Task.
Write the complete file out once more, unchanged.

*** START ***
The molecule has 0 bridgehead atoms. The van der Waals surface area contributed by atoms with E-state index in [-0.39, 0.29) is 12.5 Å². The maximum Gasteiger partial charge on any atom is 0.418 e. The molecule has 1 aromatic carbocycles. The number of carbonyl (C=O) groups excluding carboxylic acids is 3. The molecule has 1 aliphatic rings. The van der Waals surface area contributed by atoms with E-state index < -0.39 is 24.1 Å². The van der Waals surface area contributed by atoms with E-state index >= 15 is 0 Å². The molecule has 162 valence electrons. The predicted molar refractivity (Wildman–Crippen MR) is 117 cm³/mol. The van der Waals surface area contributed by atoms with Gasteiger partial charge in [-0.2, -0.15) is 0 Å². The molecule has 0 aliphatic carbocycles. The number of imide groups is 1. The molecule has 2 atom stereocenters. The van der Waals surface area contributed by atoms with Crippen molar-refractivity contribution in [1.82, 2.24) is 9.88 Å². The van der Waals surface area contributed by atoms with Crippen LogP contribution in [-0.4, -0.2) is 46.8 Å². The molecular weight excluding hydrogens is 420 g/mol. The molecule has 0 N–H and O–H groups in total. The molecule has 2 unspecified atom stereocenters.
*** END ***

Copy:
The molecule has 0 bridgehead atoms. The van der Waals surface area contributed by atoms with E-state index in [-0.39, 0.29) is 12.5 Å². The maximum Gasteiger partial charge on any atom is 0.418 e. The molecule has 1 aromatic carbocycles. The number of carbonyl (C=O) groups excluding carboxylic acids is 3. The molecule has 1 aliphatic rings. The van der Waals surface area contributed by atoms with E-state index < -0.39 is 24.1 Å². The van der Waals surface area contributed by atoms with E-state index >= 15 is 0 Å². The molecule has 162 valence electrons. The predicted molar refractivity (Wildman–Crippen MR) is 117 cm³/mol. The van der Waals surface area contributed by atoms with Gasteiger partial charge in [-0.2, -0.15) is 0 Å². The molecule has 0 aliphatic carbocycles. The number of imide groups is 1. The molecule has 2 atom stereocenters. The van der Waals surface area contributed by atoms with Crippen molar-refractivity contribution in [1.82, 2.24) is 9.88 Å². The van der Waals surface area contributed by atoms with Crippen LogP contribution in [-0.4, -0.2) is 46.8 Å². The molecular weight excluding hydrogens is 420 g/mol. The molecule has 0 N–H and O–H groups in total. The molecule has 2 unspecified atom stereocenters.